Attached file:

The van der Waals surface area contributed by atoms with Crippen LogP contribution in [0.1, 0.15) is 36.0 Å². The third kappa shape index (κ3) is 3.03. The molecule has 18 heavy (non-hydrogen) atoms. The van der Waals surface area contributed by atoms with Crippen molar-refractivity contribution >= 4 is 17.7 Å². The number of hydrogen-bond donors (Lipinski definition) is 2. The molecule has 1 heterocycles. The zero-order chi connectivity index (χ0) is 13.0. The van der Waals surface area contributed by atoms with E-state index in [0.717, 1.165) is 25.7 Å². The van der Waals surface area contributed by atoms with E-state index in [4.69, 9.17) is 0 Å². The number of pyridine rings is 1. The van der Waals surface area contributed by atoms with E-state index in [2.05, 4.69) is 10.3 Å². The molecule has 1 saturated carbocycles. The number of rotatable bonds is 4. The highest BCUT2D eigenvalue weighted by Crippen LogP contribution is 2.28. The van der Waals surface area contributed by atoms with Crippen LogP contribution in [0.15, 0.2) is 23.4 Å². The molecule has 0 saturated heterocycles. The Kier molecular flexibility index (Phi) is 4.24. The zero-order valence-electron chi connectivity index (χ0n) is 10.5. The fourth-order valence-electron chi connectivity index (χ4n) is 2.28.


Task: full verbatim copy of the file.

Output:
The van der Waals surface area contributed by atoms with Crippen LogP contribution in [0.1, 0.15) is 36.0 Å². The third kappa shape index (κ3) is 3.03. The molecule has 18 heavy (non-hydrogen) atoms. The van der Waals surface area contributed by atoms with Crippen molar-refractivity contribution >= 4 is 17.7 Å². The number of hydrogen-bond donors (Lipinski definition) is 2. The molecule has 1 heterocycles. The zero-order chi connectivity index (χ0) is 13.0. The van der Waals surface area contributed by atoms with E-state index in [0.717, 1.165) is 25.7 Å². The van der Waals surface area contributed by atoms with E-state index in [4.69, 9.17) is 0 Å². The number of pyridine rings is 1. The van der Waals surface area contributed by atoms with E-state index in [2.05, 4.69) is 10.3 Å². The molecule has 1 saturated carbocycles. The number of rotatable bonds is 4. The highest BCUT2D eigenvalue weighted by Crippen LogP contribution is 2.28. The van der Waals surface area contributed by atoms with Crippen LogP contribution in [0.15, 0.2) is 23.4 Å². The molecule has 0 saturated heterocycles. The Kier molecular flexibility index (Phi) is 4.24. The zero-order valence-electron chi connectivity index (χ0n) is 10.5. The fourth-order valence-electron chi connectivity index (χ4n) is 2.28.